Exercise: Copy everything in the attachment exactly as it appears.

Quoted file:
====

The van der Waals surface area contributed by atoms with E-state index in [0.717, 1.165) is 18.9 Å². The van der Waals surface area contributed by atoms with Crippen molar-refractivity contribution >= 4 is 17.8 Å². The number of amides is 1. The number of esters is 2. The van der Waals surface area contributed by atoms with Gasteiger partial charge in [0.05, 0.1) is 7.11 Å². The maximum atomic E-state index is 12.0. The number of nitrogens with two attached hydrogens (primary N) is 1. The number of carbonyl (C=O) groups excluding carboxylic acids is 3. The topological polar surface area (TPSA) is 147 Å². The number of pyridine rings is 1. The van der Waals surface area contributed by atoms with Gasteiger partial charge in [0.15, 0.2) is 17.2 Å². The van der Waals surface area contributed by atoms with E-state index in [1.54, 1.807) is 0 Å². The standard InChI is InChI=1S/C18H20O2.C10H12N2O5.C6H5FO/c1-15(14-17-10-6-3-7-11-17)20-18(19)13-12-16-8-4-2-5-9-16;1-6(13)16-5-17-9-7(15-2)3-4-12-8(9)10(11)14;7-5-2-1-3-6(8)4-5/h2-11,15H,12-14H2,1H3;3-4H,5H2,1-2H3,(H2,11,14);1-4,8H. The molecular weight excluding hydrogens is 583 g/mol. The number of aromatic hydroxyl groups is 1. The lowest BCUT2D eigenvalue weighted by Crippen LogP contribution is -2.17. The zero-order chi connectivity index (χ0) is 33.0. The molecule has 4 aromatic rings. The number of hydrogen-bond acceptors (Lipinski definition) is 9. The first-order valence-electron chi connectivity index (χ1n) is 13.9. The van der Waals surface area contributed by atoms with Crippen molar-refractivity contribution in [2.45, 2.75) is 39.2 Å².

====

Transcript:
The van der Waals surface area contributed by atoms with E-state index in [0.717, 1.165) is 18.9 Å². The van der Waals surface area contributed by atoms with Crippen molar-refractivity contribution >= 4 is 17.8 Å². The number of amides is 1. The number of esters is 2. The van der Waals surface area contributed by atoms with Gasteiger partial charge in [0.05, 0.1) is 7.11 Å². The maximum atomic E-state index is 12.0. The number of nitrogens with two attached hydrogens (primary N) is 1. The number of carbonyl (C=O) groups excluding carboxylic acids is 3. The topological polar surface area (TPSA) is 147 Å². The number of pyridine rings is 1. The van der Waals surface area contributed by atoms with Gasteiger partial charge in [0.15, 0.2) is 17.2 Å². The van der Waals surface area contributed by atoms with E-state index in [1.54, 1.807) is 0 Å². The standard InChI is InChI=1S/C18H20O2.C10H12N2O5.C6H5FO/c1-15(14-17-10-6-3-7-11-17)20-18(19)13-12-16-8-4-2-5-9-16;1-6(13)16-5-17-9-7(15-2)3-4-12-8(9)10(11)14;7-5-2-1-3-6(8)4-5/h2-11,15H,12-14H2,1H3;3-4H,5H2,1-2H3,(H2,11,14);1-4,8H. The molecular weight excluding hydrogens is 583 g/mol. The number of aromatic hydroxyl groups is 1. The lowest BCUT2D eigenvalue weighted by Crippen LogP contribution is -2.17. The zero-order chi connectivity index (χ0) is 33.0. The molecule has 4 aromatic rings. The number of hydrogen-bond acceptors (Lipinski definition) is 9. The first-order valence-electron chi connectivity index (χ1n) is 13.9. The van der Waals surface area contributed by atoms with Crippen molar-refractivity contribution in [2.45, 2.75) is 39.2 Å².